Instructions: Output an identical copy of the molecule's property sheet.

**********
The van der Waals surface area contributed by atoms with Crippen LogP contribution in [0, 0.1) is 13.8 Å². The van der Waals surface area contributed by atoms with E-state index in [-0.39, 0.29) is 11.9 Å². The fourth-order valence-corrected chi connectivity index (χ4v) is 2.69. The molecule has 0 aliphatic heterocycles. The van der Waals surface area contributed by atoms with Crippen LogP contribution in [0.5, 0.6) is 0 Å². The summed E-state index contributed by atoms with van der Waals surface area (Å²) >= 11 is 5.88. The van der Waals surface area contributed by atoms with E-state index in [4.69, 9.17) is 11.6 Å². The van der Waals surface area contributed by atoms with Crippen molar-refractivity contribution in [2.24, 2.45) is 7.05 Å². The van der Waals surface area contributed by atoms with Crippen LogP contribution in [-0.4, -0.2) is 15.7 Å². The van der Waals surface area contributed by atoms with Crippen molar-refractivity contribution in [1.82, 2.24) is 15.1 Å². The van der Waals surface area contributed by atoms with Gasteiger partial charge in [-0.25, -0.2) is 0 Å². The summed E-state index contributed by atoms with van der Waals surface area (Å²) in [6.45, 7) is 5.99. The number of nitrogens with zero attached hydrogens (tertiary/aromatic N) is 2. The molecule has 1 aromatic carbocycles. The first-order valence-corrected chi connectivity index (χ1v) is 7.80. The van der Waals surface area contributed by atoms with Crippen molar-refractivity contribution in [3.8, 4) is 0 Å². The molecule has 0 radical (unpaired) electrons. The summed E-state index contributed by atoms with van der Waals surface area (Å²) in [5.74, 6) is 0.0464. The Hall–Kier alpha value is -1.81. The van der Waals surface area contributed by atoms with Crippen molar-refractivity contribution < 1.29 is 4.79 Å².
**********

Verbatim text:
The van der Waals surface area contributed by atoms with Crippen LogP contribution in [0, 0.1) is 13.8 Å². The van der Waals surface area contributed by atoms with E-state index in [-0.39, 0.29) is 11.9 Å². The fourth-order valence-corrected chi connectivity index (χ4v) is 2.69. The molecule has 0 aliphatic heterocycles. The van der Waals surface area contributed by atoms with Crippen LogP contribution in [0.5, 0.6) is 0 Å². The summed E-state index contributed by atoms with van der Waals surface area (Å²) >= 11 is 5.88. The van der Waals surface area contributed by atoms with E-state index in [4.69, 9.17) is 11.6 Å². The van der Waals surface area contributed by atoms with Crippen molar-refractivity contribution in [2.24, 2.45) is 7.05 Å². The van der Waals surface area contributed by atoms with Crippen LogP contribution in [-0.4, -0.2) is 15.7 Å². The van der Waals surface area contributed by atoms with Crippen molar-refractivity contribution in [1.82, 2.24) is 15.1 Å². The van der Waals surface area contributed by atoms with Gasteiger partial charge in [-0.25, -0.2) is 0 Å². The summed E-state index contributed by atoms with van der Waals surface area (Å²) in [6.45, 7) is 5.99. The number of nitrogens with zero attached hydrogens (tertiary/aromatic N) is 2. The molecule has 1 aromatic carbocycles. The first-order valence-corrected chi connectivity index (χ1v) is 7.80. The van der Waals surface area contributed by atoms with Crippen molar-refractivity contribution in [3.8, 4) is 0 Å². The molecule has 0 radical (unpaired) electrons. The summed E-state index contributed by atoms with van der Waals surface area (Å²) in [5.74, 6) is 0.0464. The Hall–Kier alpha value is -1.81. The van der Waals surface area contributed by atoms with Crippen molar-refractivity contribution < 1.29 is 4.79 Å².